In the early 1960s, shortly after the Paris Circus series, Jean Dubuffet embarked on what would become his largest and most important body of work, a cycle that would occupy him in various forms and media for 12 years, titled L’Hourloupe. The artist’s habit of letting his ballpoint pen wander over any paper on hand whilst on the telephone gave rise to the cycle, which is characterized by three predominant colors: red, white and blue, with sinuous black lines representing a major exploration of three-dimensional space influenced by the artist's interest in architecture. This series reflects the culmination of Dubuffet’s pictorial ambitions. The name of the series, L’Hourloupe, is a nonsense word Dubuffet devised, inventing it “just for the sound of it. In French it calls to mind some object or personage of fairy tale-like and grotesque state and. . . also something tragically growling and menacing”( J. Dubuffet, “Catalogue des travaux de Jean Dubuffet, vol. 25: Arbres, murs, architectures,” Lausanne, Weber, 1974, p. 16). The cycle in the beginning consisted of drawings and paintings, but Dubuffet, wishing to give them greater corporeality, transformed the flattened images into three-dimensional works. Dubuffet constructed his three-dimensional pieces from polystyrene, a lightweight white synthetic material that was satisfyingly easy to use. Dubuffet gave L’Hourloupe corporeal form in Papa la Cravate (1973) a work central to his output that fuses the traditional categories of painting, drawing and sculpture, remarking on his desire to create not sculptures per se, but “drawings which extend and expand in space” (J. Dubuffet, “Remarks on the Unveiling of The Group of Four Trees, New York, October 24, 1972,” trans., by Benita Eisler in Late Picasso: Paintings, Sculpture, Drawings, Prints, 1953-1972, p. 36).
Papa la Cravate has a playful surface in which its visual patterns contrast with the distorted form to evoke a facetious figure of fragmented surfaces—a dystopia of unbalanced contingency where intersecting planes are constructed on vertical axes, seeking to repel the rationality of composition and seductiveness of color. The unclear boundaries between the real and fantasy, beautiful and grotesque, sanity and mental illness are all explored in Papa la Cravate, ideas for which Dubuffet is best known. As noted in the Guggenheim retrospective catalogue: “The very particular point (of the mind) where an equivocation between the imaginary and the real arises, that point between the domain of evocations and that of objects, posing the greatest threat of slipping from one to the other, that point produces in me uneasiness and discomfort but at the same time it exerts a fascination over me to the point of not knowing if I fear or if I seek it out and solicit it” (M. Rowell, Jean Dubuffet: A Retrospective, exh. cat., The Solomon R. Guggenheim Museum, New York, 1970, p. 29).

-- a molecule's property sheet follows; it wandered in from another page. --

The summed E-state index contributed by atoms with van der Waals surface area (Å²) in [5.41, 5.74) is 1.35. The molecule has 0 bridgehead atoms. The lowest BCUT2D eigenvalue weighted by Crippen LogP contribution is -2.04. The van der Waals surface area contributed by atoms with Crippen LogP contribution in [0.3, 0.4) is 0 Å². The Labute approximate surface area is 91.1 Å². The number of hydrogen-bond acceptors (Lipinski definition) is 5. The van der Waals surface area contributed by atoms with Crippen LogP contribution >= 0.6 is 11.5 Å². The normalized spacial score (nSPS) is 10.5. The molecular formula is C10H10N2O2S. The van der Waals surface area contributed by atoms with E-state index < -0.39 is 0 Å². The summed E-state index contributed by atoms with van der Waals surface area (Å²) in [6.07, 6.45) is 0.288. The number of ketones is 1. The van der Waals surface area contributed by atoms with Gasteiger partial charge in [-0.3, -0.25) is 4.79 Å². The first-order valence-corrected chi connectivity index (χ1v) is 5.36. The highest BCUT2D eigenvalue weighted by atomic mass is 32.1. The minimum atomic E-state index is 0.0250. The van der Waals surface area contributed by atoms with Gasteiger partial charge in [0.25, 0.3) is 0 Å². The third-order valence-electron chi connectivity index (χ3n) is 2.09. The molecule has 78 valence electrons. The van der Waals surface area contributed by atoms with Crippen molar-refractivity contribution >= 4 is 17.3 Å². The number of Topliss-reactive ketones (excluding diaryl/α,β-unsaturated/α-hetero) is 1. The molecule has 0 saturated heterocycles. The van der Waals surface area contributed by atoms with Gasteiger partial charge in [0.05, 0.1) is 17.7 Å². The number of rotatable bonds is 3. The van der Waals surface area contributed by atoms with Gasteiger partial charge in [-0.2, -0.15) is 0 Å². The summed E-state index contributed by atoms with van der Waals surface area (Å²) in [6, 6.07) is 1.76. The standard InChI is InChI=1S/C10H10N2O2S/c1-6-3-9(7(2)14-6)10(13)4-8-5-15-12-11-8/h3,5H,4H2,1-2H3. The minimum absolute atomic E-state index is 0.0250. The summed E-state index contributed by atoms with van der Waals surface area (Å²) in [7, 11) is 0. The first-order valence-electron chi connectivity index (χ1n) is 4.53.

Dubuffet sought artistic authenticity not within the confines of formal European tradition, but, rather, he looked to those on the margins of art: the socially isolated and primitive, and to a limited degree, the art of children. Influenced by those perspectives on art, Dubuffet incorporated similar visual language into his own work. Dubuffet referred to this painting style as Art Brut.
Papa la Cravate materialized in three dimensions—a dialogue between painting, collage techniques and sculpture—fused by Dubuffet’s effort to destroy them, as he sought to repel the rationality of composition and the provocation of color, where perspective, illusion and composition are, in effect, explored. The intimidating form of Papa la Cravate, which seems to shake and sway with a menacing grotesquerie, is a reminder of the importance of Dubuffet’s project. Among the play and bewildering activities surrounding the work is the tragedy of a generation of artists who lived through two World Wars and whose sense of the real and possible was irretrievably marked by the political circumstances of the world.